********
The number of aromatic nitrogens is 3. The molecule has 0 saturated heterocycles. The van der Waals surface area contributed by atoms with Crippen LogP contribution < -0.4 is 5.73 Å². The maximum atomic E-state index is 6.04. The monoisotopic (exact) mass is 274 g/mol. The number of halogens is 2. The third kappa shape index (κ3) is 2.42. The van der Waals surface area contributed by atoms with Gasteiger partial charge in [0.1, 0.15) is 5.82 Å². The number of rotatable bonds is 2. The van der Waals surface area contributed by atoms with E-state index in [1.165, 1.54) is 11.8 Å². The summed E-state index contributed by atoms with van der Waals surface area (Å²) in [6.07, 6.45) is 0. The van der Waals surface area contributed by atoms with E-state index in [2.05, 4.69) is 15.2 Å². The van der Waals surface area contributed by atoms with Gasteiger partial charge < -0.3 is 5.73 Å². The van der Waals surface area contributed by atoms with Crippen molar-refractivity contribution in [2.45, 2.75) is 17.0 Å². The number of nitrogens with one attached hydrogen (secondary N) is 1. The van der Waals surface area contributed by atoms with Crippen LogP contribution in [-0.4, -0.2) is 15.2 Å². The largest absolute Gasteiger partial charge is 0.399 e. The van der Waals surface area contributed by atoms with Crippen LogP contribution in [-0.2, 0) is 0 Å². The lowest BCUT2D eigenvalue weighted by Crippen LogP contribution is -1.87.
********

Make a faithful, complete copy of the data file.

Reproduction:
The number of aromatic nitrogens is 3. The molecule has 0 saturated heterocycles. The van der Waals surface area contributed by atoms with Crippen LogP contribution < -0.4 is 5.73 Å². The maximum atomic E-state index is 6.04. The monoisotopic (exact) mass is 274 g/mol. The number of halogens is 2. The third kappa shape index (κ3) is 2.42. The van der Waals surface area contributed by atoms with Gasteiger partial charge in [0.1, 0.15) is 5.82 Å². The number of rotatable bonds is 2. The van der Waals surface area contributed by atoms with E-state index in [1.165, 1.54) is 11.8 Å². The summed E-state index contributed by atoms with van der Waals surface area (Å²) in [6.07, 6.45) is 0. The van der Waals surface area contributed by atoms with E-state index in [2.05, 4.69) is 15.2 Å². The van der Waals surface area contributed by atoms with Gasteiger partial charge < -0.3 is 5.73 Å². The van der Waals surface area contributed by atoms with Crippen molar-refractivity contribution in [2.45, 2.75) is 17.0 Å². The number of nitrogens with one attached hydrogen (secondary N) is 1. The van der Waals surface area contributed by atoms with Crippen LogP contribution in [-0.4, -0.2) is 15.2 Å². The largest absolute Gasteiger partial charge is 0.399 e. The van der Waals surface area contributed by atoms with Crippen LogP contribution in [-0.2, 0) is 0 Å². The lowest BCUT2D eigenvalue weighted by Crippen LogP contribution is -1.87.